Recent winters have been rough on the Moss Mansion. The historic home and museum built in 1903 has a leaky roof and gutters. This week, fans and heaters were running inside the mansion to dry out interior walls and prevent mold, according to executive director Jenna Richter.
The Moss Mansion is operated by the nonprofit Billings Preservation Society, which does all its fund raising. But the mansion is jointly owned by the state of Montana and the city of Billings. The city parks department helps with snow plowing and summer irrigation on the grounds, but provides no funds. The state hasn’t provided any funds.
That would change under legislation proposing support for the long-planned renovation and expansion of the Montana Historical Society Museum in Helena while also providing an ongoing grant program for other museums in our state. Senate Bill 338, sponsored by Sen. Terry Gauthier, R-Helena, proposes that the state lodging tax be increased by 1 percentage point.
Gauthier’s bill would direct most of the additional money to the Montana Heritage Center project planned for the museum across the street from the Montana Capitol — for the first five years beginning on Jan. 1, 2020. The rest of the new revenue would go into a local museum grant program administered by the department of Commerce. The bill specifies that the first year of grants would include $400,000 for the Moss Mansion in Billings and $400,000 for the Daly Mansion in Hamilton, another state-owned historic building that hasn’t been funded by the state.
After the first five years, a small portion of the 1 percent lodging tax revenue would be used to operate the expanded Montana Heritage Center in Helena, but most would be divided between tourism promotion, state parks and grants to local museums.
“Our deferred maintenance list gets bigger every year,” Richter said from the Moss Mansion. “We are honored to be included in this legislation.”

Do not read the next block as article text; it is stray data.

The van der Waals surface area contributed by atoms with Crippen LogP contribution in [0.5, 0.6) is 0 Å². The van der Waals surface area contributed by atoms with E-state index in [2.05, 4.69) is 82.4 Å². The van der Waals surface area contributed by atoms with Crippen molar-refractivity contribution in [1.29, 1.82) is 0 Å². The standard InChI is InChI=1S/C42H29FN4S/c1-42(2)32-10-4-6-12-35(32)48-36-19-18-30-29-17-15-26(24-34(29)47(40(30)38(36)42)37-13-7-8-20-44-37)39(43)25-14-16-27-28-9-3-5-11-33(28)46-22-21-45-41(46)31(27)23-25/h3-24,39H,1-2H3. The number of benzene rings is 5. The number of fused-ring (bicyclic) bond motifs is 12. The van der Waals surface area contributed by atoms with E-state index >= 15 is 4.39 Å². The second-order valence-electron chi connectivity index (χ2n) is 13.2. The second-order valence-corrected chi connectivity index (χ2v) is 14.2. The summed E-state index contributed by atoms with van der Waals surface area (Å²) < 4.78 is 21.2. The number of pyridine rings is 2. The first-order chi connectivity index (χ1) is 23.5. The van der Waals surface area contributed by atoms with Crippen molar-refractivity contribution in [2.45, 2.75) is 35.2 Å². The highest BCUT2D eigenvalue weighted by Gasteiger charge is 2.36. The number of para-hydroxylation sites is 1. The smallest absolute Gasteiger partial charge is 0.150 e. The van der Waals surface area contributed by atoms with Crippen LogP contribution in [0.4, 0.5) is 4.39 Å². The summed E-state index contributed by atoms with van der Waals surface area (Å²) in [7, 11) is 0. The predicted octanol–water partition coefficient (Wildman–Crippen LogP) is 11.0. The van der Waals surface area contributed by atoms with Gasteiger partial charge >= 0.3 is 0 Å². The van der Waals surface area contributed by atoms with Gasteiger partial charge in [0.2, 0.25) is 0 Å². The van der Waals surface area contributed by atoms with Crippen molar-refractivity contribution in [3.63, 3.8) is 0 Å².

The Billings Preservation Society hasn’t had the money to tackle major improvements needed to keep the house dry inside. Richter said the proposed state grant “would give us such a good start”. She expects a state grant would spur privation donations to complete more of the work needed on the sandstone structure filled with century-old furniture and decor.
The Gazette editorial board has long supported updating and expanding the state history museum to preserve Montana’s story, artifacts and public documents. The planned expansion takes advantage of the existing Pioneer Museum and prime Capitol location. It will add space for exhibits, public meetings and parking. Priceless and fragile art will have proper heat and humidity controls in the new Montana Heritage Center.
The lodging tax is an appropriate source of funding for museums that attract out-of-state visitors as well as Montanans. The Moss Mansion, for example, welcomes 14,000 visitors annually and has been listed as a top attraction on travel websites.
SB338 would generate about $9 million per year in new revenue. Montana’s 11 million annual out-of-state visitors would pay a big chunk of that.
SB338 is an excellent plan to continue the Montana commitment to preserving our heritage. We urge all lawmakers, especially our Yellowstone County legislators, to vote for the Montana Museums Act of 2020.
A hearing is scheduled for 9 a.m., Monday in the Senate Finance and Claims Committee. Gauthier told The Gazette he believes SB338 “has a good shot” at passing. Our senators need to hear from Montanans who agree.
Please voice your support by calling the Legislature’s message line at 406-444-4800 or sending an online message through leg.mt.gov by clicking on “message a legislator.” Messages may be left for the committee or for individual members, who include Cary Smith, Duane Ankney, Doug Kary and Mary McNally.